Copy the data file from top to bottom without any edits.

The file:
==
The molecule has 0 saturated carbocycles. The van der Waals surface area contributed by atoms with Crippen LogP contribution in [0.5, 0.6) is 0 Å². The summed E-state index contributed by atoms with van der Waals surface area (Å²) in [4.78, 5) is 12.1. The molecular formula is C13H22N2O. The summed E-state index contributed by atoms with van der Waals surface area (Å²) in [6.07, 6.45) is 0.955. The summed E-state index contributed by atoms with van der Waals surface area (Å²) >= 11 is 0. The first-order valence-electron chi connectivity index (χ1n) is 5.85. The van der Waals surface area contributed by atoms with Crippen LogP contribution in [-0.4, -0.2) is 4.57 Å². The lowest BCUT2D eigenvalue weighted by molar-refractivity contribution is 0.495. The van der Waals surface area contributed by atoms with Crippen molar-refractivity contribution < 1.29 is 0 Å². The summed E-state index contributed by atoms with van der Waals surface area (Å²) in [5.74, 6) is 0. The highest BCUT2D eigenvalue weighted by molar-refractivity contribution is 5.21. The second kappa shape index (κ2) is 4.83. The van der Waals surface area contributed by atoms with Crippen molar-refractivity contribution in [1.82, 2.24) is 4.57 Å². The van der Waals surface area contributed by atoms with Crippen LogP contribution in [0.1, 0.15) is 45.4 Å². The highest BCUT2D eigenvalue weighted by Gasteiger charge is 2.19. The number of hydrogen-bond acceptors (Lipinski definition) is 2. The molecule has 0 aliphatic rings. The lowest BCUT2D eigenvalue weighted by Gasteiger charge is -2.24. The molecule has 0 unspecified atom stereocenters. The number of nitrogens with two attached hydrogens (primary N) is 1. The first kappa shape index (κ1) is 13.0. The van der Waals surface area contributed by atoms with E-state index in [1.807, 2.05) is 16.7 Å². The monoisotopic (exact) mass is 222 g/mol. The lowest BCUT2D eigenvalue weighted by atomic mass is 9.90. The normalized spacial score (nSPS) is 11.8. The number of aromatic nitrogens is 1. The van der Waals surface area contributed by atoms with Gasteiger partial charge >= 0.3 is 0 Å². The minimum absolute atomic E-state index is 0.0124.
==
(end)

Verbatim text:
The molecule has 0 saturated carbocycles. The van der Waals surface area contributed by atoms with Crippen LogP contribution in [0.5, 0.6) is 0 Å². The summed E-state index contributed by atoms with van der Waals surface area (Å²) in [4.78, 5) is 12.1. The molecular formula is C13H22N2O. The summed E-state index contributed by atoms with van der Waals surface area (Å²) in [6.07, 6.45) is 0.955. The summed E-state index contributed by atoms with van der Waals surface area (Å²) >= 11 is 0. The first-order valence-electron chi connectivity index (χ1n) is 5.85. The van der Waals surface area contributed by atoms with Crippen LogP contribution in [-0.4, -0.2) is 4.57 Å². The lowest BCUT2D eigenvalue weighted by molar-refractivity contribution is 0.495. The van der Waals surface area contributed by atoms with Crippen molar-refractivity contribution < 1.29 is 0 Å². The summed E-state index contributed by atoms with van der Waals surface area (Å²) in [5.74, 6) is 0. The highest BCUT2D eigenvalue weighted by molar-refractivity contribution is 5.21. The second kappa shape index (κ2) is 4.83. The van der Waals surface area contributed by atoms with Crippen molar-refractivity contribution in [1.82, 2.24) is 4.57 Å². The van der Waals surface area contributed by atoms with Crippen LogP contribution in [0.1, 0.15) is 45.4 Å². The highest BCUT2D eigenvalue weighted by Gasteiger charge is 2.19. The number of hydrogen-bond acceptors (Lipinski definition) is 2. The molecule has 0 aliphatic rings. The lowest BCUT2D eigenvalue weighted by Gasteiger charge is -2.24. The molecule has 0 unspecified atom stereocenters. The number of nitrogens with two attached hydrogens (primary N) is 1. The first kappa shape index (κ1) is 13.0. The van der Waals surface area contributed by atoms with E-state index in [1.807, 2.05) is 16.7 Å². The monoisotopic (exact) mass is 222 g/mol. The lowest BCUT2D eigenvalue weighted by atomic mass is 9.90. The normalized spacial score (nSPS) is 11.8. The number of aromatic nitrogens is 1. The van der Waals surface area contributed by atoms with Gasteiger partial charge >= 0.3 is 0 Å². The minimum absolute atomic E-state index is 0.0124.